Singapore to Kuala Lumpur is the most logical city pair for an international railway in Southeast Asia, and it was a reality until 2011. The train used to start and end at two of the great railway stations of Southeast Asia (Tanjong Pagar in Singapore and the old Kuala Lumpur Station). The line in Singapore has now been converted into a walking path called The Green Corridor.
[The old railway line in Singapore is now a walking path.]
There is no longer a direct train between Kuala Lumpur and Singapore. Travel by train now requires getting the metro to Woodlands, taking the shuttle train to Johor Bahru, and then getting the KTM train to Kuala Lumpur. There is a plan for a high-speed railway in the future, but that will be from two new stations outside the city centres.
Bangkok (Thailand 🇹🇭) – Butterworth (Malaysia 🇲🇾)
[Butterworth departure board showing Bangkok as a destination.]
Bangkok to Butterworth was a daily overnight train connecting Bangkok to Penang. This was the original International Express, which is now the Bangkok-Padang Besar service. The Butterworth train was discontinued in 2016 as there is now a fast electric train service in Malaysia that goes from Padang Besar to Kuala Lumpur.
Su-ngai Kolok (Thailand 🇹🇭) – Rantau Panjang (Malaysia 🇲🇾)
[Sungai Kolok Station.]
There is a second rail crossing on the Thailand-Malaysia border at Su-ngai Kolok–Rantau Panjang, which crossed the Harmony rail bridge. I’m still looking for information about this railway crossing, such as:
– Was it a border shuttle or did it have services from other cities (Hat Yai or Bangkok?)
– When was the last international rail service (passengers and freight)?
There is still a train from Hat Yai to Sungai Kolok, but there is no prospect of the international crossing reopening.
Kunming (China 🇨🇳) – Hanoi (Vietnam 🇻🇳)
[Lao Cai – Hekou Railway bridge on the Vietnam side.]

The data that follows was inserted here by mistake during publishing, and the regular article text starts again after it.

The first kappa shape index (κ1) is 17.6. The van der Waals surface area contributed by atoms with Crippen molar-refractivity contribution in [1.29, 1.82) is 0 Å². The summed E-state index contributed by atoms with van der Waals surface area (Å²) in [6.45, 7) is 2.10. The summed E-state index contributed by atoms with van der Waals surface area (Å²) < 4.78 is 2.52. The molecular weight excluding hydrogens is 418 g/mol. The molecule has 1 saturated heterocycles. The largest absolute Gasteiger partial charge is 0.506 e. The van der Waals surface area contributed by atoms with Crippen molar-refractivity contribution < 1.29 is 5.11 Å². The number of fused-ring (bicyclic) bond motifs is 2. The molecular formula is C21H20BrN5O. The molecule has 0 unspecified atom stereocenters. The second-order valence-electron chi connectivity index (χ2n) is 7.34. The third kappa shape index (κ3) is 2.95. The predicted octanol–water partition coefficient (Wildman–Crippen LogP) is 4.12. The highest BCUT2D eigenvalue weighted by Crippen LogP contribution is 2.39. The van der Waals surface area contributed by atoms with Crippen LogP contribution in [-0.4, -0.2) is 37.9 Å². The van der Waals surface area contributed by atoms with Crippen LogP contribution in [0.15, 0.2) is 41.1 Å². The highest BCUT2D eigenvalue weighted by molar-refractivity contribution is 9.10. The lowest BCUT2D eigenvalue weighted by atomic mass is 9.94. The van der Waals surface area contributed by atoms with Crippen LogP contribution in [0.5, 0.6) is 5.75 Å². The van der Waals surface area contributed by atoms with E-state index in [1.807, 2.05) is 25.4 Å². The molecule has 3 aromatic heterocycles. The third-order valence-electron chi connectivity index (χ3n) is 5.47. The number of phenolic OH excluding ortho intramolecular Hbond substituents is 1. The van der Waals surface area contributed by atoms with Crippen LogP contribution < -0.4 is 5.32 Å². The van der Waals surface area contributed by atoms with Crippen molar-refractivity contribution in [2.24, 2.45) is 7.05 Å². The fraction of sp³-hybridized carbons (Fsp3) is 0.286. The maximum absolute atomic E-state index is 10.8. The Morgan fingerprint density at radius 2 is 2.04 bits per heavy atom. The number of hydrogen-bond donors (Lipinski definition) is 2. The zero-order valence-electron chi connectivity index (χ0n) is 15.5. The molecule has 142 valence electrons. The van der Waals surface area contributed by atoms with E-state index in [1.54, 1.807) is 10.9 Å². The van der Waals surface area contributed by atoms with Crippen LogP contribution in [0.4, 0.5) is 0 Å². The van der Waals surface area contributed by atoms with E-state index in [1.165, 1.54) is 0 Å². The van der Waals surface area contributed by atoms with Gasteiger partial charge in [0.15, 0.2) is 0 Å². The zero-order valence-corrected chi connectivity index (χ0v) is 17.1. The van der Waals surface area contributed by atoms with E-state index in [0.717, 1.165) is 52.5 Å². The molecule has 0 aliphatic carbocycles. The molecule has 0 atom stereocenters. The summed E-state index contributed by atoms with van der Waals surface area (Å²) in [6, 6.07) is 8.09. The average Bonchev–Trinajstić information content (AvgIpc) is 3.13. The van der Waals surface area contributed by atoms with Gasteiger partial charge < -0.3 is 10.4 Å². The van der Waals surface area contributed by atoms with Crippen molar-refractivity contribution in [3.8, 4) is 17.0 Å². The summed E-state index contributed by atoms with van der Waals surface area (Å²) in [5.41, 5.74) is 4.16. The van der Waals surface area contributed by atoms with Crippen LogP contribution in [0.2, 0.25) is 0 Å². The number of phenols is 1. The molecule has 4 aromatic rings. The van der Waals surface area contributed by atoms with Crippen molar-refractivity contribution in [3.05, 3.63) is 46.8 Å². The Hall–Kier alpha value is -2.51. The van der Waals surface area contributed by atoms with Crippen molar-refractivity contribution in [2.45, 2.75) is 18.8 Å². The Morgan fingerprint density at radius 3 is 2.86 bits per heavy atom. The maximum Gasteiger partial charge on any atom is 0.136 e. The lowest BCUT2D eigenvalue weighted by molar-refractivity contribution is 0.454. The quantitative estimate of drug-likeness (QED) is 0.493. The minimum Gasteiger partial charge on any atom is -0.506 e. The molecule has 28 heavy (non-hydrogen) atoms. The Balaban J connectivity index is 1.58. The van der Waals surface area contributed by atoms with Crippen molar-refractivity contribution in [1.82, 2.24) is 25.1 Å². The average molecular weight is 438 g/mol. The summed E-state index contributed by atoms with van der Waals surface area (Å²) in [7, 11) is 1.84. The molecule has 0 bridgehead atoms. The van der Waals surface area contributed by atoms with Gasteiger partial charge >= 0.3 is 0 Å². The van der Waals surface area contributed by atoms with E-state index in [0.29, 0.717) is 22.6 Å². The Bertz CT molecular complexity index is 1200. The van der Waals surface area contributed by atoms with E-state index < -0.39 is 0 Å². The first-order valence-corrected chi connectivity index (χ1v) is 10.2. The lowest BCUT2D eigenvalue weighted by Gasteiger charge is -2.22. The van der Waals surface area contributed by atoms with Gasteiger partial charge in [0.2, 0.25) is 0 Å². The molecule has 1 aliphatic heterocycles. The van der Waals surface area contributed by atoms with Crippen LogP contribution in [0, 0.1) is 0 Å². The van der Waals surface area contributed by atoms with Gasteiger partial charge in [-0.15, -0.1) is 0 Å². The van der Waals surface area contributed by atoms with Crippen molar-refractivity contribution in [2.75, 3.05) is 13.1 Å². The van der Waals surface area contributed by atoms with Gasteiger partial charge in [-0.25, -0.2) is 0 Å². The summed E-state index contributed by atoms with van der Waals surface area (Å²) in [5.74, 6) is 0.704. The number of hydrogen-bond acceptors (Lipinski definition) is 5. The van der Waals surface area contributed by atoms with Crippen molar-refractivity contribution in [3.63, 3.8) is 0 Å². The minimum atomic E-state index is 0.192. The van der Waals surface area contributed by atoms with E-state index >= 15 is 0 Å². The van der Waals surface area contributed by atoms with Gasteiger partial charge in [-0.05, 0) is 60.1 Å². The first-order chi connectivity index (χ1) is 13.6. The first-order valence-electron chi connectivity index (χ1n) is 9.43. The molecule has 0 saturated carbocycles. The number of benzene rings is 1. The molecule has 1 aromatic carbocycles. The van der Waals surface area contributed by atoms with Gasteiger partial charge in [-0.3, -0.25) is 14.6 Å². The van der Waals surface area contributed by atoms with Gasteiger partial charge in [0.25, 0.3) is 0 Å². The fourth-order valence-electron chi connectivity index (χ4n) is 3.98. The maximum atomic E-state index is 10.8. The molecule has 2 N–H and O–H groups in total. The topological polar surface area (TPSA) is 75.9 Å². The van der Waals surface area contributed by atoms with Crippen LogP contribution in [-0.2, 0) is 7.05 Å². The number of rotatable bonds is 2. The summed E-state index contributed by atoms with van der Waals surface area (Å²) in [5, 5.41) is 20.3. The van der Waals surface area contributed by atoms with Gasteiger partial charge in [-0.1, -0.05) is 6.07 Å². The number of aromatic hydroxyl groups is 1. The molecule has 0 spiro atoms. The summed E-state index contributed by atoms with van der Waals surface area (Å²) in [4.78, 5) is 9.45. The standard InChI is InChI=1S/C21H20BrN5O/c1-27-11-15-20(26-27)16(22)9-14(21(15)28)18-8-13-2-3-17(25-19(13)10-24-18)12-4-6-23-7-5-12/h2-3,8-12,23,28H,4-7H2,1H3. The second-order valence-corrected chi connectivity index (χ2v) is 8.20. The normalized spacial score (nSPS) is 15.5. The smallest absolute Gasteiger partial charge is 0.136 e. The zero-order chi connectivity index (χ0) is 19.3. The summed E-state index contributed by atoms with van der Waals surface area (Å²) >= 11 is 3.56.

The Kunming to Hanoi service operated on the Kunming-Haiphong metre-gauge railway built by the French at the start of the 20th century.
This article from 2000 describes taking the train from Kunming to Hanoi, which included a change of engine at the Hekou/Lao Cai border while the passengers continued in the same carriages.
I haven’t found the date that this service ended, but it looks like it ended sometime between 2000 and 2004 (if you know leave a comment).
This journey can still technically be done (when the borders are open) by getting the train from Kunming to Hekou, crossing the border by foot, then getting the train from Lao Cai to Hanoi. This blog has a guide for the Lao Cai-Hekou border crossing.
China has since built a standard gauge railway from Kunming to Heiku in anticipation of it one day being continued on an upgraded railway from Cao Lai to Haiphong. Don’t wait up for Vietnam to build a new railway.
Read more articles about train travel in Southeast Asia.
A fantastic keeper for my files and future planning. Thanks for sharing this very professional entry.
The BKK-Poipet section needs re-editing:
Both Cambodia & Thailand reconnected the physical rail link between Aranyaprathet & Poipet Stations on 22 April 2019 and Cambodia has already prepared Poipet Station with immigration facilities. Both countries are currently preparing a Cross-Border Treaty for rail, but numerous non-commercial work trains have already crossed the border to Cambodia, delivering new sleepers & heavy rail to upgrade some sections in Cambodia to higher speeds with heavier loads.
The physical infrastructure is all in place, with the 1st post-covid cross-border meetings taking place now in October 2022.